This 2.5 mile (4kms) stroll is along the scarp edge of the South Downs just west of Cocking on the A285.
I often find wild orchids in these shady woods and hear several different warblers singing in early summer. I parked half way down Duncton Hill in the bay overlooking the Wealden heaths and woods at SU995161.
Here you will find viewpoint directions with distances of surrounding hills. Blackdown is nearly nine miles away, Telegraph Hill eight miles, and Loxhill 14.5 miles.
The car park is on the steep hill where Sir Henry Royce used to test his newest Rolls Royce cars for both hill climbing and braking. A neighbour of mine, the late Rosemary Stewart-Jones of West Dean said that Royce himself once took her when she was a small child, with others as passengers, for an outing to the famous hill.
I set off on the direction of a yellow arrow south-west through the bushes but quickly turned right onto another footpath steep down-hill to the spring stream which feeds eventually into Burton mill-pond. The ground flora is mainly dog’s mercury and you might see the tiny holes in the leaves which have been eaten by the dog’s mercury beetle. These beetles are the size of fleas, are shiny blue-black, and jump enormous distances. I found several twayblades which are in the orchid family. The tall thin green stems have flowers hanging on them which look like miniature green men with hats on. At the bottom of the hill, turn left into Beechwood Lane. Box and yew hedges are neatly clipped. The road now becomes a track but keep ahead on the purple arrow past the college gate.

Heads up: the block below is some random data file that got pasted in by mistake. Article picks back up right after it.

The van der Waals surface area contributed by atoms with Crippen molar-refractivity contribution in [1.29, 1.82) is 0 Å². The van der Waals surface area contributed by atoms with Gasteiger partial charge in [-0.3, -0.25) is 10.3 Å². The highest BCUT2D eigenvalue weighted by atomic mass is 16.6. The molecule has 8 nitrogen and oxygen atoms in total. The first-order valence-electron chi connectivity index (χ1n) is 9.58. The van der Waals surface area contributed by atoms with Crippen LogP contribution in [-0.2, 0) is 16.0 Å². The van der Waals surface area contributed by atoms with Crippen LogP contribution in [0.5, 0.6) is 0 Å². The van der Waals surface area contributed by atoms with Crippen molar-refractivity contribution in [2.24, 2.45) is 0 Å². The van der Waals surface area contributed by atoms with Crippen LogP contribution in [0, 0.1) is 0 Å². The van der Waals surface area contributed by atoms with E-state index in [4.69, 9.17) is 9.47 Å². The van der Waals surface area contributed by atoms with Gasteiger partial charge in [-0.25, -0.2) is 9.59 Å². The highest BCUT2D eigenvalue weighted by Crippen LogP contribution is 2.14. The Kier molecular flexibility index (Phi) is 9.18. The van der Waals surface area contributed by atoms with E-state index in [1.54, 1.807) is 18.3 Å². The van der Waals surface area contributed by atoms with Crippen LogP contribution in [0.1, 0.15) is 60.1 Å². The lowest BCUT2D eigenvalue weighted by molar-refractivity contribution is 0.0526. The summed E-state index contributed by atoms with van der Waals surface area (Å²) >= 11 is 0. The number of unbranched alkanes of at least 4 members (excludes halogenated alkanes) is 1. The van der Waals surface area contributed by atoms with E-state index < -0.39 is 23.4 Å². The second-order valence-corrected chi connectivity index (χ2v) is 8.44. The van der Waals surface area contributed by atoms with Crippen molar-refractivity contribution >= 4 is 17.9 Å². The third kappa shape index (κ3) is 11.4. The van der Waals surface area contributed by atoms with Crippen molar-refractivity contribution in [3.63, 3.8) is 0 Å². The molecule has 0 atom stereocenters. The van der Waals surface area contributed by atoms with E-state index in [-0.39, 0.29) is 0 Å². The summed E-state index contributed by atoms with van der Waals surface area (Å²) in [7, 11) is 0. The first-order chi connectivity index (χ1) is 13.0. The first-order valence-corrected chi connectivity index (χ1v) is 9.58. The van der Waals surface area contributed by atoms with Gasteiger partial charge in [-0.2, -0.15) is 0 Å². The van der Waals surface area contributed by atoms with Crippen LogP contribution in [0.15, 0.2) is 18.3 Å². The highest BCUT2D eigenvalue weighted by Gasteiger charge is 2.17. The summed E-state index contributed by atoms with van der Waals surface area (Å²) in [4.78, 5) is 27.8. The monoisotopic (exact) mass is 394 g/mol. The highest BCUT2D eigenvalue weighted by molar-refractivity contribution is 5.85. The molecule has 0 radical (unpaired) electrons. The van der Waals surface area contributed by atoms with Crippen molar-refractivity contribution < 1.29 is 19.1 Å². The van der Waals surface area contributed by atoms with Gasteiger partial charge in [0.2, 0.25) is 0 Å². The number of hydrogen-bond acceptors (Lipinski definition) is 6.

You may notice a memorial to your right among trees which is a shrine to six members of the same family killed while on active service in the RAF in WW2. Wild box bushes grow in the woods to the left and they say the flowers smell like tom cats. Take the left at the path junction, which now circles the old chalk quarry below. Climbing back up the hill, our path crosses over a footpath.
If you turned left at this junction you be taking a short-cut to today’s walk. I carried on over the footpath and came up to the South Downs Way which is also the Literary Trail. There is a Bronze Age cross dykes here. I turned left and after 120 yards, left again (almost straight ahead) onto the footpath sign. This took me for almost a mile, eastwards through the woods, and back to the main road, around the edges of Duncton chalk quarry.